Fitness Gadgets and Trackers
Setting goals is a sure-fire way to improve fitness. Here are some high- and low-tech tools to monitor your workouts.
Put yourself on the fast track to fitness! Using a gadget or tracker to log your exercise and monitor your progress can help you move more.
In fact, a review of studies published in theJournal of the American Medical Association found that people who wore a pedometer to record their steps increased their count by 27 percent. This put them closer to the 6,000 steps a day shown to reduce the risk of activity limitations in people with knee osteoarthritis.
What’s more, tracking your workouts with an app, journal or even gaming system can serve as exercise motivation. Try any of these tools to boost your odds of fitness success.
Pedometers. Easy to use, inexpensive and available at most sporting goods stores, pedometers record your steps and distance. Some have a function that enables you to convert data from the device into charts and graphs on your personal computer. Others allow you to competer
Heart rate monitor. This device gauges your exercise intensity properly, so you can make sure that you’re exercising in your target zone. The most accurate monitors have two components: a chest strap that contains the sensor and transmitter and a wrist watch-like display.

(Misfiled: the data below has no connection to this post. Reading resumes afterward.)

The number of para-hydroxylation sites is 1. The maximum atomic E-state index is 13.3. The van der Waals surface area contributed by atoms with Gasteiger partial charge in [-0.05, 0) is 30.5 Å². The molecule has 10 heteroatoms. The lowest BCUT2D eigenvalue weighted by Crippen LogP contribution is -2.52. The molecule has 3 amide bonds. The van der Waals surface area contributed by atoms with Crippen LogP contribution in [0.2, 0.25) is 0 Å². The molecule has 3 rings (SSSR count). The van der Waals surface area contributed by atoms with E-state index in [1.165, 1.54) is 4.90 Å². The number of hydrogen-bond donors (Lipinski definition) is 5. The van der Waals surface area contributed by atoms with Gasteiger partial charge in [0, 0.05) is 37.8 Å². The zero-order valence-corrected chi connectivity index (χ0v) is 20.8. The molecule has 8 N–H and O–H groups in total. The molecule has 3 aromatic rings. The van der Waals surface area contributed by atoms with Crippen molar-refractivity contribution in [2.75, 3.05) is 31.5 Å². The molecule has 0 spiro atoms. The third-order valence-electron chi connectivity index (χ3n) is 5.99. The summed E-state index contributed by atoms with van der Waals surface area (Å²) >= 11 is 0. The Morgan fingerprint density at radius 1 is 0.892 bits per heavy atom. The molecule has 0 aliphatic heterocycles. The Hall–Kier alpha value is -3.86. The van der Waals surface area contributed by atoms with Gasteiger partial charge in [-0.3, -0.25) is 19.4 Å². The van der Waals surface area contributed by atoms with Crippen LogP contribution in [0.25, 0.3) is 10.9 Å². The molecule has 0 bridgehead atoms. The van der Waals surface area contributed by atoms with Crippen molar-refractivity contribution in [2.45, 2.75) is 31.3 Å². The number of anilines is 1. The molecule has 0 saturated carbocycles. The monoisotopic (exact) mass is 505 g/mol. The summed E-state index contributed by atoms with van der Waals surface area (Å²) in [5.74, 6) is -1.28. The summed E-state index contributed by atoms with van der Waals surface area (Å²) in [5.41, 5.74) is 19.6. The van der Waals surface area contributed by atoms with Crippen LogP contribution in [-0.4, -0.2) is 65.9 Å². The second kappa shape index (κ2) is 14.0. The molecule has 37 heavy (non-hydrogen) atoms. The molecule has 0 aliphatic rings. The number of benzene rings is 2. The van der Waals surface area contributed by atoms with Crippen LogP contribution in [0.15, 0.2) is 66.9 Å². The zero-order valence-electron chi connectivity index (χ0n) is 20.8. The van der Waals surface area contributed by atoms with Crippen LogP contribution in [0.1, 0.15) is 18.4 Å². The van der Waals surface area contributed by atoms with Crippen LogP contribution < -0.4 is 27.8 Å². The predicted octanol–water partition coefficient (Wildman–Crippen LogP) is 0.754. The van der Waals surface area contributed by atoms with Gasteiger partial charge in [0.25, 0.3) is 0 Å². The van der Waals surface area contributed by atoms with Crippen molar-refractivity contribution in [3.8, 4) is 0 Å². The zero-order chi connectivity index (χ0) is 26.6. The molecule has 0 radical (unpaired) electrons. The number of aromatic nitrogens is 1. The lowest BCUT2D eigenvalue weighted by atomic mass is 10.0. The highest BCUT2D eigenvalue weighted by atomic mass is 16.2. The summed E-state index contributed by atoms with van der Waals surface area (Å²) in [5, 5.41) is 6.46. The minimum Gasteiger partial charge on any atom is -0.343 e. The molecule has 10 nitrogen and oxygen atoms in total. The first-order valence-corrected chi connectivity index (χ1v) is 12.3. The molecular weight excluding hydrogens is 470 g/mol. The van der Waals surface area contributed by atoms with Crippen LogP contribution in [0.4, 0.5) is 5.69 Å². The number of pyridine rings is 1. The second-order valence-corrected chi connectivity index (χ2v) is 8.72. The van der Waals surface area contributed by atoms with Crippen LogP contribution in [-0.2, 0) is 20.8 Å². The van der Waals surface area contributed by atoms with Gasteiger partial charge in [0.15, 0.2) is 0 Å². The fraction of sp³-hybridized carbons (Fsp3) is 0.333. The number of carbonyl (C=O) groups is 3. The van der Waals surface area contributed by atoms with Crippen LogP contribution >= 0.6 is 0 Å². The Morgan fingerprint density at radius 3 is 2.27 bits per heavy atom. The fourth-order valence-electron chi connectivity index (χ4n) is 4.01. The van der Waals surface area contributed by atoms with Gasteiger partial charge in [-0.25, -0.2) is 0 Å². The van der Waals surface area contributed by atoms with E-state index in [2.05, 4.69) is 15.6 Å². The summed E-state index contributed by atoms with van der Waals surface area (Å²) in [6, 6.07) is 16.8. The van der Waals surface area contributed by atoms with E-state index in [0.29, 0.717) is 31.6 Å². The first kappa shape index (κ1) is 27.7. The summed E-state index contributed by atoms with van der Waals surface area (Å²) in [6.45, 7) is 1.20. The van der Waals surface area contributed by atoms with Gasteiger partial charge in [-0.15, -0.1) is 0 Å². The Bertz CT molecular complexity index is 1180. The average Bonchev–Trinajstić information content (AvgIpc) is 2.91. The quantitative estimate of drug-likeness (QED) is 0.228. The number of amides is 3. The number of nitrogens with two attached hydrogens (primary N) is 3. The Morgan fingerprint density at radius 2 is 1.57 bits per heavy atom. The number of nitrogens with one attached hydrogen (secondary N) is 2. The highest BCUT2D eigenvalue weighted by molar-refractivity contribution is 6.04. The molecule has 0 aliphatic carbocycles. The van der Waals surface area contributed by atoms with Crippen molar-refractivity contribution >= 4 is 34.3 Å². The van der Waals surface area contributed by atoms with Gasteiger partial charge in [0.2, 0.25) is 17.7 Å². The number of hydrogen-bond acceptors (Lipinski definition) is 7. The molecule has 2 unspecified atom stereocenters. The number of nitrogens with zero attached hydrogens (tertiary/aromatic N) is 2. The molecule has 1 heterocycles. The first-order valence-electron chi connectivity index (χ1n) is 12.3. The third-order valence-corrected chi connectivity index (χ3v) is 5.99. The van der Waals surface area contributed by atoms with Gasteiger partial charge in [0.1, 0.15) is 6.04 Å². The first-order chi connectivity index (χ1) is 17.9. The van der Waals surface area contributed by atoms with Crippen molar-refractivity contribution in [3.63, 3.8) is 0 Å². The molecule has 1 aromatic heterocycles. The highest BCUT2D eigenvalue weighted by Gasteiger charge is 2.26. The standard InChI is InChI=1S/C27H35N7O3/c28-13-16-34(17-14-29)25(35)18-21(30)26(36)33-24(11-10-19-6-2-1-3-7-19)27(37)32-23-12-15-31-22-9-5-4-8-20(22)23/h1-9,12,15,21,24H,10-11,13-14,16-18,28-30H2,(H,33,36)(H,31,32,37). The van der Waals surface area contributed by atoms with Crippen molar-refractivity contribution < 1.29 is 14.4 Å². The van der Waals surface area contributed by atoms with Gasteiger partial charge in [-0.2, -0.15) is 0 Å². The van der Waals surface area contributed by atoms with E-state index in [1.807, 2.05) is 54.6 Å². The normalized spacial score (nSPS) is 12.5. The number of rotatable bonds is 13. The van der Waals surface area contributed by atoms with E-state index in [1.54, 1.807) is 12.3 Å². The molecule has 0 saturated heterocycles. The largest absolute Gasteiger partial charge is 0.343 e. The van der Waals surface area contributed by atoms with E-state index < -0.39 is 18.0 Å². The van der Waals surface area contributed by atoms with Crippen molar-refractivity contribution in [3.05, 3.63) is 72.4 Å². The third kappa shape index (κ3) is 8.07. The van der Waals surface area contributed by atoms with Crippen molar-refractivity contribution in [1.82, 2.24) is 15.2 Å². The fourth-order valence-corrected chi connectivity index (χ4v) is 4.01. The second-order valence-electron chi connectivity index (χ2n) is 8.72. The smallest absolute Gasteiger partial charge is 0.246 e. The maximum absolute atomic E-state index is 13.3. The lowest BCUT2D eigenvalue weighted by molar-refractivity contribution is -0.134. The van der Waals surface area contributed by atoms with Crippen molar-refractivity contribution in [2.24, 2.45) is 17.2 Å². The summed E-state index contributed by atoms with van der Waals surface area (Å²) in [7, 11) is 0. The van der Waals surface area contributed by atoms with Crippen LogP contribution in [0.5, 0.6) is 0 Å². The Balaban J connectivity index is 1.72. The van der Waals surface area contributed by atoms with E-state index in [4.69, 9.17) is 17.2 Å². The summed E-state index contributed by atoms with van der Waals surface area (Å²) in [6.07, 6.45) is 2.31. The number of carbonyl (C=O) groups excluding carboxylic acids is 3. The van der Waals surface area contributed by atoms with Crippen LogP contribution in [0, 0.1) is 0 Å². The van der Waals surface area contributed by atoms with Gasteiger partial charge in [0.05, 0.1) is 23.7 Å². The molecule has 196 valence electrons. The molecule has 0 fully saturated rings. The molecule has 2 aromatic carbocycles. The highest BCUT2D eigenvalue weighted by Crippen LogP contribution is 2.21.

Fitness journals. Whether high-tech (online journals) or low-tech (a pocket-size spiral notebook), fitness journals allow you to set goals, record successes and monitor your daily progress. Some paper journals worth checking out are BodyMinder Workout and Exercise Journal (MemoryMinder Journals Inc., 2007); The Ultimate Workout Log: An Exercise Diary for Everyone (Mariner Books, 2005). If you prefer an online journal try www.FitDay.com, www.MyFitnessJournal.com and MyFitnessPage.com.
Online Trackers. Try Track + React, the new online interactive tool from Arthritis Today that lets you track fitness as part of arthritis self-management. Also, the Walk With Ease Online Walking Tool allows you to record and key elements of the Walk With Ease program. You’ll also resources to help you get started and stay motivated.
Wearable Trackers. Some GPS devices, like Garmin’s Forerunner wrist models, track and record time, pace, distances, calories burned and route, which can be stored and charted on a PC. Or try the Nike Plus, a device that fits in or attaches to a shoe and measures your workout on an iPod or iPhone. The Fitbit, which is available as a wrist or clip-on device, tracks your steps or sleep.
Gaming systems. Games like EA Sports Active and Wii Fit allow you to work toward and track fitness goals right on your home gaming system.
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